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As we age, we often become forgetful. Seniors may have trouble remembering where they put their reading glasses, or they may struggle to find the right word when it’s on the tip of their tongue. They might occasionally pay a bill late or come home from the store without the one item they meant to buy. These are all normal signs of aging, and most likely nothing to worry about.

When memory issues become big enough to interfere with a senior’s daily life, that could be a sign of dementia or Alzheimer’s disease. But because these conditions develop gradually over time, it’s often hard to recognize them in our loved ones. Both the  National Institute on Aging and the Alzheimer's Association are great resources if you need to learn more about dementia and Alzheimer’s and how they differ from typical memory loss.

What to Look For

If you are concerned that a senior loved one’s memory issues might be signs of dementia or Alzheimer’s disease, here are eight things you should look for the next time you visit them. 

  1. Bumps and bruises indicating that they may have fallen recently.
  2. A full pillbox or other sign they’re missing medications (or taking too much).
  3. Piles of unopened mail, especially bills.
  4. No groceries in the house. Reasons for this may include forgetting how to get to the store, or that their credit card was declined because they didn’t pay the bill.
  5. A sink full of dirty dishes, and overflowing laundry baskets.
  6. Wearing the same clothes every day. Wearing dirty clothes. Wearing clothes that are unsuitable for the weather.
  7. Scratches and dents in their cars. Vision problems, including properly judging distance and distinguishing color, all of which impact a person’s driving, can be a sign of Alzheimer’s.  
  8. Asking the same question multiple times. Not being able to follow a conversation.

These are all signs that your loved one is having trouble functioning the way they used to. And even if they recognize that they are having problems, they may not want to admit it to you. If you point out what’s wrong, be aware that they may try to explain away your concerns. For instance, they may say that there is no food in the house because they plan on going to the grocery store today. Or that someone ran into their car in the parking lot and scratched it up. The best thing you can do for them at this point is to schedule an appointment for both of you to see their doctor.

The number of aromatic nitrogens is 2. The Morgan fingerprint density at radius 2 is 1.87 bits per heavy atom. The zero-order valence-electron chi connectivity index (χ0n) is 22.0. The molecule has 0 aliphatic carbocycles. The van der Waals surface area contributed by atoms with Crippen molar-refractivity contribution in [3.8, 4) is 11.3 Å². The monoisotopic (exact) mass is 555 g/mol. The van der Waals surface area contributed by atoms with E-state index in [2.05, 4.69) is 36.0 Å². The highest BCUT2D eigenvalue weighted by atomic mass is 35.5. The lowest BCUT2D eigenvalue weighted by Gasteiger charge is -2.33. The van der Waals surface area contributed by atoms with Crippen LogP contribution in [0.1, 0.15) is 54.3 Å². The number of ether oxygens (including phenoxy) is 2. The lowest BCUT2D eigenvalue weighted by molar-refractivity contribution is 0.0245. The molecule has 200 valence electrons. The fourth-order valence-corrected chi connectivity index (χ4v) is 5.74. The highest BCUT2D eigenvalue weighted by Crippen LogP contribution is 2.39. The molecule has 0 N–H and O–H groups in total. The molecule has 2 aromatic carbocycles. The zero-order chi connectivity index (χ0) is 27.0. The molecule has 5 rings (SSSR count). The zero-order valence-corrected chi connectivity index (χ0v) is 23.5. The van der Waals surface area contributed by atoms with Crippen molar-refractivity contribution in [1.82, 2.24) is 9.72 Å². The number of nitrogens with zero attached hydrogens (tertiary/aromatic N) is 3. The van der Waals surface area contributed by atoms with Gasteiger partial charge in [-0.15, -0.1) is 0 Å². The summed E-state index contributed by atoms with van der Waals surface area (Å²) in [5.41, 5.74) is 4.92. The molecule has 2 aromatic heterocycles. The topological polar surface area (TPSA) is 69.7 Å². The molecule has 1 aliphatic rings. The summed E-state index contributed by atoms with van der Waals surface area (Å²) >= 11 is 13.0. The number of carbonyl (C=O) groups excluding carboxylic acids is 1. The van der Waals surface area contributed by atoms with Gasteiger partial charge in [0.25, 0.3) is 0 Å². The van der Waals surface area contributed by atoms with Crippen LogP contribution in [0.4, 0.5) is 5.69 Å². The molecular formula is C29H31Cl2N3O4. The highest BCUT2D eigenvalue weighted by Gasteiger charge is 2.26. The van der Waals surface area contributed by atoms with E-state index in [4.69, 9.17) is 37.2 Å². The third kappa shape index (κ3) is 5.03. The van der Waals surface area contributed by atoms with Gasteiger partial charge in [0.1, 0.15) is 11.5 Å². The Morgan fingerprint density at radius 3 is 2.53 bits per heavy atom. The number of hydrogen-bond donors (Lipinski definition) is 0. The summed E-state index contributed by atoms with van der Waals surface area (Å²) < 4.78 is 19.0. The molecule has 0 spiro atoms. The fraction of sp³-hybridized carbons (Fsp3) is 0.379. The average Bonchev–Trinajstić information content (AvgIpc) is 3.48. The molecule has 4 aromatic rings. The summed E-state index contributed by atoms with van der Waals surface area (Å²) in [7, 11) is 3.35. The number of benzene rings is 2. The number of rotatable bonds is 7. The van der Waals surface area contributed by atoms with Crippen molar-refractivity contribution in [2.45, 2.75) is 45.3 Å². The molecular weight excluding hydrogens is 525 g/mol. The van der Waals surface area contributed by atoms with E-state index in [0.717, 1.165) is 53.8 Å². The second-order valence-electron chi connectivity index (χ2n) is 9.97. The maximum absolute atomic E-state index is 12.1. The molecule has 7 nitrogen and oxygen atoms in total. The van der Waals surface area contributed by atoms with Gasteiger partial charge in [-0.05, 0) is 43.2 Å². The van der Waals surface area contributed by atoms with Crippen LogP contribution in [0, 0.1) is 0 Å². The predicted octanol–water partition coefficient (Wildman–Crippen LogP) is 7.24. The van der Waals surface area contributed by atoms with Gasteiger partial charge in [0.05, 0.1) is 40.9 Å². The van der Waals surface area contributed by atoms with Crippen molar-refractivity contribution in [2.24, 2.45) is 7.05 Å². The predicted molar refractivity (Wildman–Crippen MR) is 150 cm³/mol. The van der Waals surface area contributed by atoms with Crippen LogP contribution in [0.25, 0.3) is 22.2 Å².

What to Do Next

If your loved one is diagnosed with dementia or Alzheimer’s, they may be safer and more comfortable if they move to a community specially designed to help them meet the challenges of living with these conditions.

Arbor Terrace Hamilton Mill is an assisted living community in Dacula that has programs in place to help residents in all stages of dementia. Residents whose memory problems aren’t that severe live in the Bridges neighborhood. Staff members are trained to recognize signs of trouble and offer reminders and escorts to help residents find their way to meals and activities. They know that every person is different, and respond to each person’s needs individually.

As their dementia progresses, residents transition to the community’s Evergreen memory care neighborhood. Here they receive constant care while participating in activities that are specially designed to keep their brains active.  

A move to a community like Arbor Terrace Hamilton Mill will keep seniors socially and mentally stimulated, hopefully delaying the progression of their dementia. Plus, knowing they are safe provides peace of mind for their loved ones.

If you’d like to find out more about the Bridges and Evergreen neighborhoods or see if Arbor Terrace Hamilton Mill would be right for your loved one, call 770-800-7826 to arrange a tour. 

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Sharon Elsberry

About the Author: Sharon Elsberry

When you and your loved one enters Arbor Terrace, it's Sharon's smiling face you will see to share with you a tour of the community.

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